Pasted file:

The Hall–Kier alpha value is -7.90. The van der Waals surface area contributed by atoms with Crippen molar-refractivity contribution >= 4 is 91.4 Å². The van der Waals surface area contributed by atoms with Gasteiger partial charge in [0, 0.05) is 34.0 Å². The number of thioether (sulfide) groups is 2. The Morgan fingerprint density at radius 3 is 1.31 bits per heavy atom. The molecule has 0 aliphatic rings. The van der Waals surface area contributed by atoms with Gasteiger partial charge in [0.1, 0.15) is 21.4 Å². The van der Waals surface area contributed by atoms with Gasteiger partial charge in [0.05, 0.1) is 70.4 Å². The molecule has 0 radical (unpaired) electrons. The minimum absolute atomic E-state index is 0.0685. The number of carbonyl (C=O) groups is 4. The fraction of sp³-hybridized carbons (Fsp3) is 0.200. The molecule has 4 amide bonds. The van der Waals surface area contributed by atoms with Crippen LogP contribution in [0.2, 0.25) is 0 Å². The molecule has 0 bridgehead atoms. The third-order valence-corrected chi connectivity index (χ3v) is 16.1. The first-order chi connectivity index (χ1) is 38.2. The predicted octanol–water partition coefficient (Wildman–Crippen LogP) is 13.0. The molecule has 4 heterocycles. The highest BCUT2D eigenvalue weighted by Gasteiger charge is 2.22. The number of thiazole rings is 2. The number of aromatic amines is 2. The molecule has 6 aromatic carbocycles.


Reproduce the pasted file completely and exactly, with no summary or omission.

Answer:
The Hall–Kier alpha value is -7.90. The van der Waals surface area contributed by atoms with Crippen molar-refractivity contribution >= 4 is 91.4 Å². The van der Waals surface area contributed by atoms with Gasteiger partial charge in [0, 0.05) is 34.0 Å². The number of thioether (sulfide) groups is 2. The Morgan fingerprint density at radius 3 is 1.31 bits per heavy atom. The molecule has 0 aliphatic rings. The van der Waals surface area contributed by atoms with Gasteiger partial charge in [0.1, 0.15) is 21.4 Å². The van der Waals surface area contributed by atoms with Gasteiger partial charge in [0.05, 0.1) is 70.4 Å². The molecule has 0 radical (unpaired) electrons. The minimum absolute atomic E-state index is 0.0685. The number of carbonyl (C=O) groups is 4. The fraction of sp³-hybridized carbons (Fsp3) is 0.200. The molecule has 4 amide bonds. The van der Waals surface area contributed by atoms with Crippen LogP contribution in [0.2, 0.25) is 0 Å². The molecule has 0 bridgehead atoms. The third-order valence-corrected chi connectivity index (χ3v) is 16.1. The first-order chi connectivity index (χ1) is 38.2. The predicted octanol–water partition coefficient (Wildman–Crippen LogP) is 13.0. The molecule has 4 heterocycles. The highest BCUT2D eigenvalue weighted by Gasteiger charge is 2.22. The number of thiazole rings is 2. The number of aromatic amines is 2. The molecule has 6 aromatic carbocycles.